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3 things to do now to check up on your data privacy settings


This week, Unroll.Me found itself in an unfriendly spotlight.

Unroll.Me is a free service that bundles subscription emails into a daily digest and helps you weed out other junk that clogs up your inbox. To make money, the company sells anonymized information scraped from its users email accounts. The practice surfaced for many earlier this week after reading a New York Times report on Uber chief executive Travis Kalanick; that article mentioned that Slice Intelligence, which owns Unroll.Me, sold information to Uber about rival company Lyft, based on emailed Lyft ride receipts. The act sounds nefarious, but it's legal and it happens more than you might expect.

"I think the reason that a lot of people were very surprised by this behavior, is that if you go to the main homepage of Unroll.Me, it says this 'is a free service,'" says Jason Hong, an associate professor of computer science at Carnegie Mellon University and an expert on privacy. What it doesn't say, Hong points out, is how they monetize the service, and what they do with your data. For that, of course, you need to read the privacy policy—and who actually does that?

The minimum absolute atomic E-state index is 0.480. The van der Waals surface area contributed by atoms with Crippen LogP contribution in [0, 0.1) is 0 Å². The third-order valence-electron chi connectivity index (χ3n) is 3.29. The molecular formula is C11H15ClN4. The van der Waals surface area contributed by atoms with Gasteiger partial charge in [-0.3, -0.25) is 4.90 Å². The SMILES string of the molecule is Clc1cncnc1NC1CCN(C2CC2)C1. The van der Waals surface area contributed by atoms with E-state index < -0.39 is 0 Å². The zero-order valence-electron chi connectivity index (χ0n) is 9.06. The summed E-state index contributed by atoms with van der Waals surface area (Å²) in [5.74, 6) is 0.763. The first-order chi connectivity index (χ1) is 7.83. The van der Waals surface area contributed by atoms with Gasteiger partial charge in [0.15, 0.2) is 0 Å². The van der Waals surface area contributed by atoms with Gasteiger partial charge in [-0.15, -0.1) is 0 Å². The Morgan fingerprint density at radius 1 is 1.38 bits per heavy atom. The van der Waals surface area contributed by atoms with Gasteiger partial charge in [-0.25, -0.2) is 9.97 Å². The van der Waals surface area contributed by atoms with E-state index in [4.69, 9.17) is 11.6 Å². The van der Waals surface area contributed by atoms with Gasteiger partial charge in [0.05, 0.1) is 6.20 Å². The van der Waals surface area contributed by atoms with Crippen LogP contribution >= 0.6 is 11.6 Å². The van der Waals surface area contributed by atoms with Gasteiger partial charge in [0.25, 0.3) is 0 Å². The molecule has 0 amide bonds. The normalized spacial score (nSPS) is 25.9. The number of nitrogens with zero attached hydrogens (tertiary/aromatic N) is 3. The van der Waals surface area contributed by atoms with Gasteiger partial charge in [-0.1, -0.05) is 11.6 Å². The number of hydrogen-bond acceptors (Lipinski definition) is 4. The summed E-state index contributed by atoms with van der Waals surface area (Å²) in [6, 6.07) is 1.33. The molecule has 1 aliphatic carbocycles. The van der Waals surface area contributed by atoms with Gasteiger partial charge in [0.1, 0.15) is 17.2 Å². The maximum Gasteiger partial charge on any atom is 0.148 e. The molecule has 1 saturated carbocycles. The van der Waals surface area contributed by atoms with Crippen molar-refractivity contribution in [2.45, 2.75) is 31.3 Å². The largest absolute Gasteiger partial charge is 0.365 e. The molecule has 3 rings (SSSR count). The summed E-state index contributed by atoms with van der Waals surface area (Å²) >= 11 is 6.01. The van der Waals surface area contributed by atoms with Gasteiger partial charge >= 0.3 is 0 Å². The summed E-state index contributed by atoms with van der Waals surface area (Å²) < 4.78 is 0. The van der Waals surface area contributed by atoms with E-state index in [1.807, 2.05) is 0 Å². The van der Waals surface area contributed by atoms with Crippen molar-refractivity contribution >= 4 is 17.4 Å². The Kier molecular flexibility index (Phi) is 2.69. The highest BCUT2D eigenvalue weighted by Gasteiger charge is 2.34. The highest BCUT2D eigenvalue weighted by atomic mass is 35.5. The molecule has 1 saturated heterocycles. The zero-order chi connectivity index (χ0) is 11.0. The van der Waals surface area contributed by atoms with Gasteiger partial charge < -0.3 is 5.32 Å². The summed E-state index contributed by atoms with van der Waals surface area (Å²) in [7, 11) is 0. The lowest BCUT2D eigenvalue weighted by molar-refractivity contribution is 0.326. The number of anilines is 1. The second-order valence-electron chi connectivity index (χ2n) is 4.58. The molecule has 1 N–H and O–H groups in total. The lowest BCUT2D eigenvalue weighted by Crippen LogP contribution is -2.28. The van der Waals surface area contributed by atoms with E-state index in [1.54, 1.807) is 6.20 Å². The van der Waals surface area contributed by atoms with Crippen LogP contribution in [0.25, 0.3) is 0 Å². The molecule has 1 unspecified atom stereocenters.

"Allowing companies to access your email, in general, is incredibly risky," he adds.

So what's a privacy-minded internet-user to do? Here are three strategies.

Think about how the app is going to make money off of you

There's an internet adage: "If you're not paying for the product, then the product is you." And that applies to Unroll.Me. "You weren't paying for it directly, but they were figuring out how to monetize your data in some way," says Hong.

When you do pay for a service, on the other hand, it's easier to understand how the company's model works.

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